Fire and Rescue NSW logistics experts have packed 22-tonnes of critical supplies and high-tech equipment ahead of the organisation’s deployment to the Türkiye earthquake zone.
Federal authorities yesterday authorised the deployment of 72 emergency service personnel from NSW including 52 FRNSW firefighters, specially trained in Urban Search and Rescue (USAR) operations and disaster response.
The firefighters will need to be self-sufficient when they arrive and are packing everything from ration packs and fire extinguishers to tents and bandages ahead of the deployment.
The supplies measure 93 cubic metres, enough to fill two semi-trailers or four 20m shipping containers.
Their technical equipment includes search cameras (snake cams) to use in the rubble to find trapped survivors; laser building monitoring systems which can alert rescue workers when rubble moves; and seismic listening devices, which can detect further tremors and any survivors tapping for help.
The firefighters are also packing a large amount of tools, including jackhammers, cutting equipment, bolt cutters, chainsaws and drills.
Additional equipment packed and ready for deployment includes desalination units for clean water, first aid kits, lighting systems, stretchers and respirators.
“We are virtually taking a hardware store over with us,” FRNSW Assistant Commissioner – Capability David Lewis said.
“We are well-drilled at these types of missions and we know we have to stay self-sufficient and not be a burden to local emergency services or communities when we land,” Assistant Commissioner Lewis said.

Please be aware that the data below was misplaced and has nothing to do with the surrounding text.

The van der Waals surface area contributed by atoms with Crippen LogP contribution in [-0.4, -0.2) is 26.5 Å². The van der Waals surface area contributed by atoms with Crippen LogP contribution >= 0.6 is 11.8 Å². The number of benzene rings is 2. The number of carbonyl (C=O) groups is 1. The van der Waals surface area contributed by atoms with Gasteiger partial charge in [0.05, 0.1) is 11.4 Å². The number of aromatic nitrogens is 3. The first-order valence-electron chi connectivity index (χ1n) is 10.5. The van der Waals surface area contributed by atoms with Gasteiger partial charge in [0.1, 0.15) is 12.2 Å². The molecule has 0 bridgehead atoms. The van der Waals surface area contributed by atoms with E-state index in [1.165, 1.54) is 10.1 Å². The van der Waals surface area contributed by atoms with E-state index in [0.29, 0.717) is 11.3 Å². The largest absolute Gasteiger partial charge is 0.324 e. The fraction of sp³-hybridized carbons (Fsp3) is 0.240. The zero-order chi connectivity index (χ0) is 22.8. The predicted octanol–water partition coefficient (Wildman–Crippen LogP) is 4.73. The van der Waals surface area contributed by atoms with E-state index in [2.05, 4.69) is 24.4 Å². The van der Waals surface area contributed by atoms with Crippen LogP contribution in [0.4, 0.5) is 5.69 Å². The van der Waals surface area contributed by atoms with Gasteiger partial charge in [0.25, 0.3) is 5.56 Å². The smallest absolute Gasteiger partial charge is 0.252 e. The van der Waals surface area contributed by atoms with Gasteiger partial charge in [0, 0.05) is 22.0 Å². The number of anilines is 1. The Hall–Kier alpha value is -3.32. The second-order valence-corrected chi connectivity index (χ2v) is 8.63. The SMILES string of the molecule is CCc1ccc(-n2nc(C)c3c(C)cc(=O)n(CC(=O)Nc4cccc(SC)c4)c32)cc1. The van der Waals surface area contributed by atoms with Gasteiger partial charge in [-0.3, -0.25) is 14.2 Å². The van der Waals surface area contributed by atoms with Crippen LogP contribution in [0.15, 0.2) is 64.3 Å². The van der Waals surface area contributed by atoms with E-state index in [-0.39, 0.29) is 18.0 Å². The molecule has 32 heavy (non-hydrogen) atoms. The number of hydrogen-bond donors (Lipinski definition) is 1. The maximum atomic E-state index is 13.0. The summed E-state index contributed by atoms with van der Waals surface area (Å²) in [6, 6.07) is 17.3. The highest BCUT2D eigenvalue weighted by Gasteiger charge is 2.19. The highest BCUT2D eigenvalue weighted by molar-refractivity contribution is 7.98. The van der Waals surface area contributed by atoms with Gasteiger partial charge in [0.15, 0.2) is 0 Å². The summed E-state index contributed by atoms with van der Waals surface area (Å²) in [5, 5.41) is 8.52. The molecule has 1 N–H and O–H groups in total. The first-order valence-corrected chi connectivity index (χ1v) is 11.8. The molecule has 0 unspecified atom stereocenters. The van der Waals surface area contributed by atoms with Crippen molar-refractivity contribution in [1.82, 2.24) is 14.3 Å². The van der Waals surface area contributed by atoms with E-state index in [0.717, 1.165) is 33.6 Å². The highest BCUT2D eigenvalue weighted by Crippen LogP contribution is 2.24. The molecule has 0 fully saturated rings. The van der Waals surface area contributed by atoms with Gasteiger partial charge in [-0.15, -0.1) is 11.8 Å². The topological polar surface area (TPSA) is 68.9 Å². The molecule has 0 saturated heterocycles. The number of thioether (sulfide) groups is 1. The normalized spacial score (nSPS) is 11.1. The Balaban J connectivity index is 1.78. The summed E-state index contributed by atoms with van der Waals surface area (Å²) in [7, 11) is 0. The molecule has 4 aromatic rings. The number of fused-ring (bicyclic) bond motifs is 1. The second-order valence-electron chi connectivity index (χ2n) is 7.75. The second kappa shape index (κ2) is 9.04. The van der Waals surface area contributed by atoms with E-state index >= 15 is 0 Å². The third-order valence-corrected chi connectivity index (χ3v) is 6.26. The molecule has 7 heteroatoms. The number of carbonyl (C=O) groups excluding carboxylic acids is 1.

“This gear will go wherever our firefighters are deployed…we have everything they’ll need from climbing harnesses and portable radios to triple-A batteries and notepads.”
The firefighters have a reputation of being among the world’s best USAR operators, as recognised by the United Nations.
FRNSW trains its disaster technicians on a special rubble pile prop that resembles an earthquake scene at its Emergency Services Academy at Orchard Hills in Sydney’s west.
The prop was installed four years ago after FRNSW examined a range of similar facilities around the world and identified the best features to incorporate.
The building collapse training environment includes piles of concrete and metal, crushed cars and even a train carriage buried in rubble.
“We have used our past disaster deployments to places like Christchurch, Japan and Indonesia to create a highly realistic environment in which to train our people, which means they’re prepared for anything, anytime, anywhere,” Assistant Commissioner Lewis said.